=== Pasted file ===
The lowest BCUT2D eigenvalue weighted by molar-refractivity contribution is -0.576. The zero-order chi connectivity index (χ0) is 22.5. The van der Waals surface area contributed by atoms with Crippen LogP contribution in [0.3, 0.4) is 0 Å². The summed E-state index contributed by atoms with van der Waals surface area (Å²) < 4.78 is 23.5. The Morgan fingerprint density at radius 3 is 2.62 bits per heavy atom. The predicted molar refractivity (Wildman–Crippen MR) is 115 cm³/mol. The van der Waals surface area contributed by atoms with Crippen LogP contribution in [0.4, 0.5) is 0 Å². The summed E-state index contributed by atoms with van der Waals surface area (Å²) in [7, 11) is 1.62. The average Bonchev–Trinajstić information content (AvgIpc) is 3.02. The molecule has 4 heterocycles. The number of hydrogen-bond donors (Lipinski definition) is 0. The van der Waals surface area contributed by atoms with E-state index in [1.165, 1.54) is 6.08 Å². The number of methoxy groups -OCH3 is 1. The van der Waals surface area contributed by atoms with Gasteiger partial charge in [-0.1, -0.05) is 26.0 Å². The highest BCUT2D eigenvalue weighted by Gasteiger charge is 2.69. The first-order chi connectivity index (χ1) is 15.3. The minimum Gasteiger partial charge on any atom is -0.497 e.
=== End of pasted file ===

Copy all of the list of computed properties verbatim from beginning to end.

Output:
The lowest BCUT2D eigenvalue weighted by molar-refractivity contribution is -0.576. The zero-order chi connectivity index (χ0) is 22.5. The van der Waals surface area contributed by atoms with Crippen LogP contribution in [0.3, 0.4) is 0 Å². The summed E-state index contributed by atoms with van der Waals surface area (Å²) < 4.78 is 23.5. The Morgan fingerprint density at radius 3 is 2.62 bits per heavy atom. The predicted molar refractivity (Wildman–Crippen MR) is 115 cm³/mol. The van der Waals surface area contributed by atoms with Crippen LogP contribution in [0.4, 0.5) is 0 Å². The summed E-state index contributed by atoms with van der Waals surface area (Å²) in [7, 11) is 1.62. The average Bonchev–Trinajstić information content (AvgIpc) is 3.02. The molecule has 4 heterocycles. The number of hydrogen-bond donors (Lipinski definition) is 0. The van der Waals surface area contributed by atoms with E-state index in [1.165, 1.54) is 6.08 Å². The number of methoxy groups -OCH3 is 1. The van der Waals surface area contributed by atoms with Gasteiger partial charge in [-0.1, -0.05) is 26.0 Å². The highest BCUT2D eigenvalue weighted by Gasteiger charge is 2.69. The first-order chi connectivity index (χ1) is 15.3. The minimum Gasteiger partial charge on any atom is -0.497 e.